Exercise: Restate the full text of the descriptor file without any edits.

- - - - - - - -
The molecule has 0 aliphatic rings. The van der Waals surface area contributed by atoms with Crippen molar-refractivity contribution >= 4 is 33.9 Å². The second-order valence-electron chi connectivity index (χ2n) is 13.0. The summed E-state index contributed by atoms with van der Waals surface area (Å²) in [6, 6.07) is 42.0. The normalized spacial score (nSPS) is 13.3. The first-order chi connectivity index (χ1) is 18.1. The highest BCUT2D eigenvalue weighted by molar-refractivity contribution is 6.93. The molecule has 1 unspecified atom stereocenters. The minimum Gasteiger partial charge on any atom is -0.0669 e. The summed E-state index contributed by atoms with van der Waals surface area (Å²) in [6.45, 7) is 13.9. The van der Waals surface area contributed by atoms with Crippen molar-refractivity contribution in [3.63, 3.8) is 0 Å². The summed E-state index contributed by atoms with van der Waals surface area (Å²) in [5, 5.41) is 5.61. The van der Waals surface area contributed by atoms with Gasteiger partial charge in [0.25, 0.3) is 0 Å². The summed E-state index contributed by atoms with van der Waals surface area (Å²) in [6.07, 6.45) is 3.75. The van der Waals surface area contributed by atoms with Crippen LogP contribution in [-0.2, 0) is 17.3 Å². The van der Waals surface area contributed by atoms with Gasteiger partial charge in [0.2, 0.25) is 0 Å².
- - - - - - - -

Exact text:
The molecule has 0 aliphatic rings. The van der Waals surface area contributed by atoms with Crippen molar-refractivity contribution >= 4 is 33.9 Å². The second-order valence-electron chi connectivity index (χ2n) is 13.0. The summed E-state index contributed by atoms with van der Waals surface area (Å²) in [6, 6.07) is 42.0. The normalized spacial score (nSPS) is 13.3. The first-order chi connectivity index (χ1) is 18.1. The highest BCUT2D eigenvalue weighted by molar-refractivity contribution is 6.93. The molecule has 1 unspecified atom stereocenters. The minimum Gasteiger partial charge on any atom is -0.0669 e. The summed E-state index contributed by atoms with van der Waals surface area (Å²) in [6.45, 7) is 13.9. The van der Waals surface area contributed by atoms with Crippen molar-refractivity contribution in [3.63, 3.8) is 0 Å². The summed E-state index contributed by atoms with van der Waals surface area (Å²) in [5, 5.41) is 5.61. The van der Waals surface area contributed by atoms with Gasteiger partial charge in [0.25, 0.3) is 0 Å². The summed E-state index contributed by atoms with van der Waals surface area (Å²) in [6.07, 6.45) is 3.75. The van der Waals surface area contributed by atoms with Crippen LogP contribution in [-0.2, 0) is 17.3 Å². The van der Waals surface area contributed by atoms with Gasteiger partial charge in [0.2, 0.25) is 0 Å².